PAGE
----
Neglect occurs when caregiving adults fail to meet their child‘s essential needs, such as adequate food, warmth and medical care. Leaving young people who are too young to look after themselves alone or without proper supervision is also an example of neglect.

How can you recognise signs of abuse?

Sometimes people being abused might believe that they deserve the way they are being treated – that they must have done something wrong. Sometimes violent, abusive behaviour is what a person is used to within their family, which might make such behaviour seem like the normal way to treat others. It can be very difficult to recognise that the behaviour is abusive when it is us who is going through it. If any of the behaviours above sound familiar to you, you can speak with a trusted friend or adult who could help you to see the situation more clearly.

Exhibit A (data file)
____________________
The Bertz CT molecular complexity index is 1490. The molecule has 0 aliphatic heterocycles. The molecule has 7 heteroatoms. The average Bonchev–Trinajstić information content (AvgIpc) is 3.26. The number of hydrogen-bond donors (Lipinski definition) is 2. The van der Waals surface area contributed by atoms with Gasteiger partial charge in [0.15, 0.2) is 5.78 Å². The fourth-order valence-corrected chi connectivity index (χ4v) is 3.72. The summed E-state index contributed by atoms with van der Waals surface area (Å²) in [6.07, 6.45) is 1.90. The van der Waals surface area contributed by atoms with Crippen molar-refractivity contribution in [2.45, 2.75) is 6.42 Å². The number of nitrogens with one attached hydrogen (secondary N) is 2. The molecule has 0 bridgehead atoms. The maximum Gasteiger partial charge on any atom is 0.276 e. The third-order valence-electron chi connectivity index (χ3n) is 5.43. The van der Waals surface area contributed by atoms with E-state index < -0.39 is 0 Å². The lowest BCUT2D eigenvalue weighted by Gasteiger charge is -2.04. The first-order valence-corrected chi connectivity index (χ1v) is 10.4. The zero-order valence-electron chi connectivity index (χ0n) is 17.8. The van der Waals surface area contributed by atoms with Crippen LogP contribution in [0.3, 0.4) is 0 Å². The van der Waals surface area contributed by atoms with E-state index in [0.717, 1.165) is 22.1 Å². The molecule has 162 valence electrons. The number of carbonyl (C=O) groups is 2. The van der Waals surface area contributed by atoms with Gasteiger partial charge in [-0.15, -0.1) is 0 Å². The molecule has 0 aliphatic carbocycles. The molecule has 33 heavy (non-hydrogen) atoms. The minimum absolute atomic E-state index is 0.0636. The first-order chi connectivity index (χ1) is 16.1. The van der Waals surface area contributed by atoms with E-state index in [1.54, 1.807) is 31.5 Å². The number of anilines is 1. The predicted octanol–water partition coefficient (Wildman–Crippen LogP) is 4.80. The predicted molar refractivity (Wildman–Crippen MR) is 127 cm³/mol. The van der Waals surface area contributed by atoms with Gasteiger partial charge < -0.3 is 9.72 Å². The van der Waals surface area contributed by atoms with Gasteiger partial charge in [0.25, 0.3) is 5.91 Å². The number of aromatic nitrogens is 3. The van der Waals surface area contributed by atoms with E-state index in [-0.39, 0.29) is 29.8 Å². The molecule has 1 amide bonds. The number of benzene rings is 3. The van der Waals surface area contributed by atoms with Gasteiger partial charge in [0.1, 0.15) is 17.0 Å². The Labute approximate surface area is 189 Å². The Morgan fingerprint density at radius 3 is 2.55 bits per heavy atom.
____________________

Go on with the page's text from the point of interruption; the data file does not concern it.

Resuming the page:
Why does abuse happen?

Sometimes abusers tell those who they’re abusing that they deserve what is happening in some way… that they ‘asked for it’. This is not true.

There are many things which might lead someone to become abusive, and there’s no one sign which can show us that a person is likely to be an abuser. But there are some factors which can make it more likely for a person to lose control.